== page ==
A List Apart


Illustration by Kevin Cornell

The Era of Symbol Fonts

Improving performance is a constant process. First we ditched tables, spacer gifs, and inline markup such as the <font> element in favor of CSS, reducing page sizes, and separating style from layout. Then we became aware of all our DNS requests, caching, and the total number of files and started using CSS sprites, moving many small images out of the HTML and into a single background image.

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Now it’s time we embrace the third epoch in performance optimization: symbol fonts.

Embedding a symbol font lets us move some of those tiny icons into a single font file rather than a sprite. This has the same caching and file size benefits as a CSS sprite, as well as some additional benefits we’re only now realizing with high-resolution displays. In this article, I’ll walk you through some of the advantages and issues you’ll encounter when using a symbol font.

A smooth experience

As the number of fonts designed for use as icons, glyphs, and decorations increase, several high-traffic websites have replaced all the images on their site with a single symbol font. One of the best-known examples is GitHub, which has improved both its speed and its user experience by dropping all its tiny icon files in favor of Octicons, a single, custom symbol font file.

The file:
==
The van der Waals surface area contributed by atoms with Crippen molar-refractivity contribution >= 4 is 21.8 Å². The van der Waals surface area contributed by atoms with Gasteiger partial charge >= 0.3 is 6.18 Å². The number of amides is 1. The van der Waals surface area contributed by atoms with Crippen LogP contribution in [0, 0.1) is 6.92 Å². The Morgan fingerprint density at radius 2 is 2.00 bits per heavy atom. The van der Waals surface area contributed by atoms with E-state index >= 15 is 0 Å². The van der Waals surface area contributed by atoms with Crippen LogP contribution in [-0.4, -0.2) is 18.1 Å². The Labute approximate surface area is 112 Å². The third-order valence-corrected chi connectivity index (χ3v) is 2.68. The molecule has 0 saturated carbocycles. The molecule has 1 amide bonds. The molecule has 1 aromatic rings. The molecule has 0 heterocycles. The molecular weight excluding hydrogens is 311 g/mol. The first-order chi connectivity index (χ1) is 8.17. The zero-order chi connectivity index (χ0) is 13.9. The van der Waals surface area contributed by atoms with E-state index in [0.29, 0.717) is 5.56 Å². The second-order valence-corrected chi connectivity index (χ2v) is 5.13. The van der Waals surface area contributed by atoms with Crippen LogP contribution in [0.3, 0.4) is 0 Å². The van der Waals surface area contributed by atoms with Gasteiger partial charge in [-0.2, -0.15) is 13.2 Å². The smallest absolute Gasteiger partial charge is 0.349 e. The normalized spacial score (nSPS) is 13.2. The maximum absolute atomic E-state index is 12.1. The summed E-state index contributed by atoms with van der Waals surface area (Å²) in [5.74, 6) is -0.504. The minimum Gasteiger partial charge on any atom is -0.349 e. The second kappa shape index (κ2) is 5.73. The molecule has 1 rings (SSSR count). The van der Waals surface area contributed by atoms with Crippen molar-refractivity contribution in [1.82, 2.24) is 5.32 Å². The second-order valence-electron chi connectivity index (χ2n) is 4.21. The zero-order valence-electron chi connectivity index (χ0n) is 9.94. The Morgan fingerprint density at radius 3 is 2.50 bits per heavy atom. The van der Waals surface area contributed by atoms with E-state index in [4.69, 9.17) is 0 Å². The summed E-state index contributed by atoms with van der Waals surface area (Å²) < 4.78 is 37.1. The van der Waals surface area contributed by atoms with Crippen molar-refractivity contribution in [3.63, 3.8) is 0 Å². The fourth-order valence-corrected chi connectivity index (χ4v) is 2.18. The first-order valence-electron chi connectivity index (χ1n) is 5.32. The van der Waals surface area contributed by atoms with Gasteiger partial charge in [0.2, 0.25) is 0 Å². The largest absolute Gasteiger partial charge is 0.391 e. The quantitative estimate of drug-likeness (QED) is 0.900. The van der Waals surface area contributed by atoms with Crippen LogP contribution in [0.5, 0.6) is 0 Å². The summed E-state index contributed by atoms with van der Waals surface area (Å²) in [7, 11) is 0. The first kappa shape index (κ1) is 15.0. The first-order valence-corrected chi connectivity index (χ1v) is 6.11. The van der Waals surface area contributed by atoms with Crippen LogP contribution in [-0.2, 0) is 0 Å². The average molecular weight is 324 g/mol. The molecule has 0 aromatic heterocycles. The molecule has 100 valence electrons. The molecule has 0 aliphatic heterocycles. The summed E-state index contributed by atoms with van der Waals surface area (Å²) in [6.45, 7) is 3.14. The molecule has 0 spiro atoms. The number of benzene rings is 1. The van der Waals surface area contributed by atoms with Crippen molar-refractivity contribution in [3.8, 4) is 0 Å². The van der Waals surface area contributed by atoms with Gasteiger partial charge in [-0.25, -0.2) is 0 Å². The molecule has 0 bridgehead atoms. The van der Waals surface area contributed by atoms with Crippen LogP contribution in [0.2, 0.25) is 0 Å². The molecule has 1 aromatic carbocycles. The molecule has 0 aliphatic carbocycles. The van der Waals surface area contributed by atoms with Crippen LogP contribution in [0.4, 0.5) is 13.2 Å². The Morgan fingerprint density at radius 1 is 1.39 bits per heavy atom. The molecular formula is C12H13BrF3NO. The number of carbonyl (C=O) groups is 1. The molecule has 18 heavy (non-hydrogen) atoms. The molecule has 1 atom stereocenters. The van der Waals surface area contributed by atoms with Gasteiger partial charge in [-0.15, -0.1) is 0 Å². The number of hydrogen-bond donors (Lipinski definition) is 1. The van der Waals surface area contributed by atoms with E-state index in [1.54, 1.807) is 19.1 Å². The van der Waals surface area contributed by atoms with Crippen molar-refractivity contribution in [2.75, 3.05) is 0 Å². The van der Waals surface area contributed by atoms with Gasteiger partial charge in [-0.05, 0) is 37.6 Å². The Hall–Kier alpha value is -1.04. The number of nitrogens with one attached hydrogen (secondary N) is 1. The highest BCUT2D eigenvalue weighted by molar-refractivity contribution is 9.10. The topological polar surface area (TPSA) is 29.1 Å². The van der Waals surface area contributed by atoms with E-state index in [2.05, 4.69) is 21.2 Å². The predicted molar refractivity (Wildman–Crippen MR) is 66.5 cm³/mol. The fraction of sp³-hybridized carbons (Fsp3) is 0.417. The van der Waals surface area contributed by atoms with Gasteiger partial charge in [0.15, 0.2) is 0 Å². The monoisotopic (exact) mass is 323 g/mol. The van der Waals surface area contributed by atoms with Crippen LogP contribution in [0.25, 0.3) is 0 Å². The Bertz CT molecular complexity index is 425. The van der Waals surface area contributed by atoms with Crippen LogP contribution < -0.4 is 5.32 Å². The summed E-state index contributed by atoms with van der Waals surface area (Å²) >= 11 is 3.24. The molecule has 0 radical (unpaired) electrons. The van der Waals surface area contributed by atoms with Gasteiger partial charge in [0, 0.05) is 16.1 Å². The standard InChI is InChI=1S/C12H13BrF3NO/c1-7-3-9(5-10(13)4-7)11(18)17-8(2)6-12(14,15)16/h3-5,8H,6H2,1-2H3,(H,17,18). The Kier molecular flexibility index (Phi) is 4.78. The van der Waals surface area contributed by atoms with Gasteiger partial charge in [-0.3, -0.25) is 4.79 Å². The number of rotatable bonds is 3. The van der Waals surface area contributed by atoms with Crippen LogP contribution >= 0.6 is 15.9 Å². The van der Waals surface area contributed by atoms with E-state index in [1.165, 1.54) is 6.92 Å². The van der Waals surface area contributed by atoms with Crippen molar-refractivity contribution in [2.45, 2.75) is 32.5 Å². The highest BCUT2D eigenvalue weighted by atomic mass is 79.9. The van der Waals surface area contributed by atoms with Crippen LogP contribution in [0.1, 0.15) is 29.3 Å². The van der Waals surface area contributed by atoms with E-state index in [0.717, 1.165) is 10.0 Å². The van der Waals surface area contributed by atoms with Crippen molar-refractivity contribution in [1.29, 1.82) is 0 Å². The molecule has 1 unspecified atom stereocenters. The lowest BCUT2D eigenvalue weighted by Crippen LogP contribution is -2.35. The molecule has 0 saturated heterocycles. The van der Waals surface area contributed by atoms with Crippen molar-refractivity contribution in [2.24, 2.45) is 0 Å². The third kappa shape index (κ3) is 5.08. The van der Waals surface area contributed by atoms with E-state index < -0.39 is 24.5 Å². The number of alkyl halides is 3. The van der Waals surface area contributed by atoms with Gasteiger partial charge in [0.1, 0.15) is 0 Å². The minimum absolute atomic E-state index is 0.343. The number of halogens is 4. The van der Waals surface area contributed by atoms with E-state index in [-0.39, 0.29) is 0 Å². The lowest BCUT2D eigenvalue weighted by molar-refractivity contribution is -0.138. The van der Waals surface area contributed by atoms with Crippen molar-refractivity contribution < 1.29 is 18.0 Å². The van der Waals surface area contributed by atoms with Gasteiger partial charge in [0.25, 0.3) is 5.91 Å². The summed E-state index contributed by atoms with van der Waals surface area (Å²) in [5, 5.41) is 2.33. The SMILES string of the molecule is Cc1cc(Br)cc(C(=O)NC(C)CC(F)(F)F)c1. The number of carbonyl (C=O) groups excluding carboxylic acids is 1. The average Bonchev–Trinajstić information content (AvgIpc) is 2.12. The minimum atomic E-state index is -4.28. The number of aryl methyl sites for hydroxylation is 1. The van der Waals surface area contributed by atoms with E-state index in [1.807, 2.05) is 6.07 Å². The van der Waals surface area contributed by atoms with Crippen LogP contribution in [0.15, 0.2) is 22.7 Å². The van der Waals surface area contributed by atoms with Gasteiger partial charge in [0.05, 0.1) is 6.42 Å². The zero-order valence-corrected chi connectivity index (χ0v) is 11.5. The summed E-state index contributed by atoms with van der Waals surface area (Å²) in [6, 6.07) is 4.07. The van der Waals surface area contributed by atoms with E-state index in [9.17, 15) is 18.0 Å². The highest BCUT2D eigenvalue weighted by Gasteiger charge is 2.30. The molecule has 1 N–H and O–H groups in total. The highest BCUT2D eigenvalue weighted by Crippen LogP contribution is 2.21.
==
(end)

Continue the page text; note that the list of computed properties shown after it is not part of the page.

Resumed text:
Symbol fonts trade blocky raster images for smooth vector images in your HTML. This is important because rasterized images are designed to work at a specific resolution, so at higher pixel densities, like those found in today’s high-resolution displays, the images must be scaled up to appear the same size. This results in something that looks more “blocky.” Vectors never have this problem, scaling endlessly up or down for any resolution.

Embedding vector graphics into HTML has had limitations in the past. PDF and SVG are possible, but create interoperability problems. Fonts are vectors and all web browsers, even IE6, have the ability to render embedded fonts in an HTML page. This convergence of technologies—font embedding, high-resolution displays, and browser support—has created a new opportunity to further optimize performance and user experience.


When it comes to accessibility, symbol fonts are in the conflicted situation of working poorly as images, yet quite well as text.